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Simple Projectile Motion of a rock

  1. Aug 23, 2012 #1
    1. The problem statement, all variables and given/known data
    A rock dropped from a cliff covers one-third of its total distance to the ground in the last second of its fall. Air resistance is negligible. How high is the cliff?

    2. Relevant equations
    v = v0 + at2
    h = v0t + 0.5at2
    v2 = v02 + 2ah

    h = distance in this case

    3. The attempt at a solution
    t for [itex]\frac{h}{3}[/itex] = 1 sec

    [itex]\frac{h}{3}[/itex] = v0(1) + 0.5(-9.81)(12)
    h = 3vo + 14.715[itex]\frac{m}{sec^{2}}[/itex]

    I've re-arranged the equations but I'm always left with 2 unknowns. I understand this is basic stuff, so just a bump in the right direction will be much appreciated.
    Last edited: Aug 23, 2012
  2. jcsd
  3. Aug 23, 2012 #2


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    Homework Helper

    I believe you've not interpreted the problem statement correctly. I think it says the last 1/3 of the distance is covered in 1 second, not the first 1/3. If you think about t1 as the time at which the object has covered 2/3 of the distance and t2 as the time it has covered the entire distance, you can write two equations use the fact that t2 - t1 = 1 to solve for h.

    Also, what do you know about v0 from the original problem statement?
    Last edited: Aug 23, 2012
  4. Aug 23, 2012 #3
    Try making a drawing and identifying all the information that you know exactly and all the information that is dependent upon something else. Pick a consistent set of subscripts that makes use of the information that you know.

    Do you know the time that the object hits the ground ? Do you know the time when it has the bottom 1/3 of the cliff remaining?
  5. Aug 23, 2012 #4
    You should know the intial velocity and total distance covered.
    And also distance covered 2/3 of h in less than 1 sec of total time.
    Last edited: Aug 23, 2012
  6. Aug 23, 2012 #5
    v0=0 for total h. But v0 for h/3 is vt after 2h/3 And it does cover the last third in one second.

    A rock dropped from a cliff covers one-third of its total distance to the ground in the last second of its fall.

    How do you know that?
    Last edited: Aug 23, 2012
  7. Aug 23, 2012 #6
    Another attempt. Is this correct? I feel like the math is ok.

    Vf = Vi2 + 2ah
    Vf = 0 + 2(9.81)(h)
    Vf = 4.43h

    I'm calling V at [itex]\frac{2h}{3}[/itex] V2

    V2 = 4.43[itex]\frac{2h}{3}[/itex]
    V2 = 2.953h

    Using the equation from my first post but V2 instead of V0:

    h = 3V2 - 14.715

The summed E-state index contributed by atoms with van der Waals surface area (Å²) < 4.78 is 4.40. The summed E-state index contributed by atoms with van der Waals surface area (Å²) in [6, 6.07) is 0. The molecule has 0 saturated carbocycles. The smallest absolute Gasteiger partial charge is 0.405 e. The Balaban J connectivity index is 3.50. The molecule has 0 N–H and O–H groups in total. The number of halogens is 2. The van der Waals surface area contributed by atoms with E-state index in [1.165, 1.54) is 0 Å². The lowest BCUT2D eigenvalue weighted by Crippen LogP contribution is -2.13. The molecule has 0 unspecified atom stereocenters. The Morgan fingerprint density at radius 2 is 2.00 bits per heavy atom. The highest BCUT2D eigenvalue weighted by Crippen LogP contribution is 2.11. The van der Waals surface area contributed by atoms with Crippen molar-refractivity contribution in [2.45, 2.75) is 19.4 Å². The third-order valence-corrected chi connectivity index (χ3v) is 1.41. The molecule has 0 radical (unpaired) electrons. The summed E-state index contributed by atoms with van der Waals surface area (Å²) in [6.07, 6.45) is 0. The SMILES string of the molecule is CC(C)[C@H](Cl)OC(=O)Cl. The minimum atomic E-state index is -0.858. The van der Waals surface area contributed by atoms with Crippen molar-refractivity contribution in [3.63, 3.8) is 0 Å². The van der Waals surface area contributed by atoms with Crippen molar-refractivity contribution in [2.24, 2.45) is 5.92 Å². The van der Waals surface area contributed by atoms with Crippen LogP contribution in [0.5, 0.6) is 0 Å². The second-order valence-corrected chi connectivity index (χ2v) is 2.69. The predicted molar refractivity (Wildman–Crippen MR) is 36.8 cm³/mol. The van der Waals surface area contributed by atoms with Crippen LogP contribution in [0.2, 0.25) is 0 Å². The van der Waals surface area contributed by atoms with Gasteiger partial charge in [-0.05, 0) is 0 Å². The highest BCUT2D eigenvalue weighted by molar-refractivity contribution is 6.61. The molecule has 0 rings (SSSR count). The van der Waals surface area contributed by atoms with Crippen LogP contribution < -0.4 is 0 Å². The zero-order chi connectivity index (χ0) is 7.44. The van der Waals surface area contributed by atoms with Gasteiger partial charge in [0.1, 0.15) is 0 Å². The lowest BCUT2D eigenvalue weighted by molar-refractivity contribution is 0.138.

Substitute V2 = 2.953h
    h = 28.59h - 14.715
    h = 1.875 meters
  8. Aug 24, 2012 #7


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    I got an answer of 1.4865m doing the problem 2 different ways. This yielded a quadratic in h which gave me this answer and ≈145m both times. I am still trying to figure out the physical significance of these 2 results. I feel 1.4865m is a bit small for a cliff.
  9. Aug 24, 2012 #8
    I think you missed a square in your formula. Also how you got from 2(9.81) to 4.43 I don't know.
  10. Aug 24, 2012 #9
    I forgot to square Vf in the formula when I typed it out; I have it correct on my paper. (2*9.81)^.5 = 4.43
  11. Aug 24, 2012 #10


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    There is an easy sanity check on your answer. From h you can calculate the total time it takes for the object to fall. Fyi, my result was h > 100m.
    Last edited: Aug 24, 2012
  12. Aug 24, 2012 #11
    Then you need a sqrt(h)
  13. Aug 24, 2012 #12
    Still looks to me like you are getting confused over what all the letters in the algebra are. To solve this you need to be quite careful with your various vs, hs, ts.

    To get a ball park idea of the cliff height you are seeking why not just fill in a table of where the rock is as it descends the cliff? using g = 10m/sec/sec

    t fallen
    1 5m
    2 20m
    3 45m
    4 80m
    5 125m
    6 180m

    So for any given time you have the height and in the previous row the height it would have been at one second before. None of those are exactly 2/3rds but one is close and gives you an easy check on your algebra.
  14. Aug 25, 2012 #13


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    Did you also get another solution by solving a quadratic? As I said in my last post, I got ≈1.5m and ≈145m. What is the significance of me getting the 1.5m solution?
  15. Aug 25, 2012 #14

    t=5.5sec and 0.5sec.

    I guess only for t >1sec is applicable.
  16. Aug 25, 2012 #15


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    Are you answering me? The 1.5m solution might have been the result of a square root fallacy, generating incorrect solutions because I had to square at one point. Also, I inputted these two solutions into another eqn I had formed, and the 145m soln satisfied this while the lower soln did not.
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